Recordings

Album review of 'Recovery' by Eminem

NOT 25: Eminem tries to regain his bona fides, without much success.
NOT 25: Eminem tries to regain his bona fides, without much success. (Matt Sayles/associated Press)
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By Sean Fennessey
Tuesday, June 22, 2010

It's not easy being yourself. Not when you're not yourself anymore.

Eminem has been startlingly honest since he returned from a three-year hiatus in 2009. By turns remorseful and recalcitrant since admitting a descent into depression, drug abuse and creeping irrelevance, he was frank with the media in the run-up to his comeback, "Relapse." But that album was a willfully goofy and ghoulish attempt to recapture the eloquent horror of his first two major-label albums, 1999's "The Slim Shady LP" and 2000's "The Marshall Mathers LP." He rapped in a pan-Arabian accent, throwing potshots at fading cultural figures (hello, Jessica Simpson!) and working hard to resemble the unhinged trailer-trash bon vivant of a decade ago.

He failed.

His latest album, "Recovery," initially billed as a sequel to "Relapse," is meant to be a corrective, with emotional purges and a whirring recommitment to the vision of Eminem, superstar and rap genius. But transparency isn't art, nor will it make Eminem 25 again. Instead, "Recovery" is a morose picture of an artist grappling, and often losing his grip.

To his credit, Eminem knows where he went wrong. On "Cinderella Man" he dismisses "Relapse," calling it "trash." And on the Ozzy Osbourne-sampling "Going Through Changes," a sort of follow-up to his 2004 track "Mockingbird," he admits his struggles with pills and self-image: "I'm hatin' my reflection, I walk around the house tryin' to fight mirrors/I can't stand what I look like yeah/I look fat, but what do I care?" It's the kind of exhilarating candor Marshall Mathers excels at, the same quality that made his confessionals to his daughter, Hailie, such fascinating documents of tenderness and jeremiads about his ex-wife, Kim Scott, so terrifying.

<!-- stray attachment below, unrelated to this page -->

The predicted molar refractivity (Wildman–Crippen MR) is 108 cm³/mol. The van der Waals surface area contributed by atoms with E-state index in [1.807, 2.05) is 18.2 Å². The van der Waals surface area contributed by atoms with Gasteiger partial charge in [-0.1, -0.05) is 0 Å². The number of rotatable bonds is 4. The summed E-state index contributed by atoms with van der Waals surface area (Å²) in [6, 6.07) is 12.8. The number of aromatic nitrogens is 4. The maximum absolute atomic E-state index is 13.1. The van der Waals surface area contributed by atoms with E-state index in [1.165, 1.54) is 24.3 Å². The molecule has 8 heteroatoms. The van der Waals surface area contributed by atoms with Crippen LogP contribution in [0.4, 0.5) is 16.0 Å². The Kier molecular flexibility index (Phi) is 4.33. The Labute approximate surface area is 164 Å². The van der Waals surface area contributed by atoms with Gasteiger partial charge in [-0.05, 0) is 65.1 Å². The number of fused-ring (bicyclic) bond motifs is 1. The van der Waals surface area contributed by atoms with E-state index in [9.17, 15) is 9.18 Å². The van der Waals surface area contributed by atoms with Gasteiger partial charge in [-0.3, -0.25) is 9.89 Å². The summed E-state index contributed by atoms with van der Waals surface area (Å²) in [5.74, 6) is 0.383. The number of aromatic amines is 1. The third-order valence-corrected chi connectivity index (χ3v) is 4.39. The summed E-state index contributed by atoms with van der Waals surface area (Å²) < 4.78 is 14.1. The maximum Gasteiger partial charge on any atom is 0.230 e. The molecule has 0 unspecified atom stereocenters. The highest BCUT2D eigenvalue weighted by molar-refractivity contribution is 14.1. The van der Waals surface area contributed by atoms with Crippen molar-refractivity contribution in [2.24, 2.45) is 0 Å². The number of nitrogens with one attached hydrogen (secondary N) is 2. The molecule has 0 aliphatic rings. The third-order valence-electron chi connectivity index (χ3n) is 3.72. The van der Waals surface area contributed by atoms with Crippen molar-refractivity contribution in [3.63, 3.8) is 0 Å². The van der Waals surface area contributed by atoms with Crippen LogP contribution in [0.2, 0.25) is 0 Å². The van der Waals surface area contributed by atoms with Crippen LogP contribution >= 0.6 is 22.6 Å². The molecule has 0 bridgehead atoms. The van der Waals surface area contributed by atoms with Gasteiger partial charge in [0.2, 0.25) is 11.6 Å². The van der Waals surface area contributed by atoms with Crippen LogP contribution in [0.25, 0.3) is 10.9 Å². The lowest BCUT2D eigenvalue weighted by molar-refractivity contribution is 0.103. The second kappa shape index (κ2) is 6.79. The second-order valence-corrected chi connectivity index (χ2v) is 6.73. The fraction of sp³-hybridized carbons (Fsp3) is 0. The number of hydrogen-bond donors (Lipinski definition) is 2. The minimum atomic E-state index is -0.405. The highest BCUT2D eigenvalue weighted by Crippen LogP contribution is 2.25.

To regain some of his hip-hop bona fides, he has teamed with an unlikely, if boldfaced, crew of producers, including Just Blaze, Jim Jonsin and the emerging Boi-1da. And there's a hard edge here, an almost militant consistency, with little of the springy thump Dr. Dre has supplied in the past. The songs seem to scream, "Listen, this song is actually about something." But they're also weighed down by some brutal samples, such as the aforementioned nick of Ozzy's "Changes," and a peculiar lift of Haddaway's 1993 club hit, "What Is Love," for the interesting but ultimately unsuccessful "No Love."

It's only on "Talkin' 2 Myself" that Eminem reveals a new side. It's not Slim Shady or Marshall or Eminem. It's something new, as he mentions that in his darkest hour he considered dissing Kanye West and Lil Wayne, the two rappers who gained the most during his absence. He was jealous of both, aching to reenter the conversation. "Thank God that I didn't do it/I'da had my ass handed to me," he raps. It's a truly naked moment, self-aware and self-effacing. Eminem is competitive, like anyone else. But he is also older, approaching 40. And he's not a chainsaw-wielding, GLAAD-baiting maniac anymore. He lives in a large house with his kids. This is his life now. He can't be anything else. And he shouldn't try to be.

Recommended tracks:

"Cinderella Man," "Talkin' 2 Myself"


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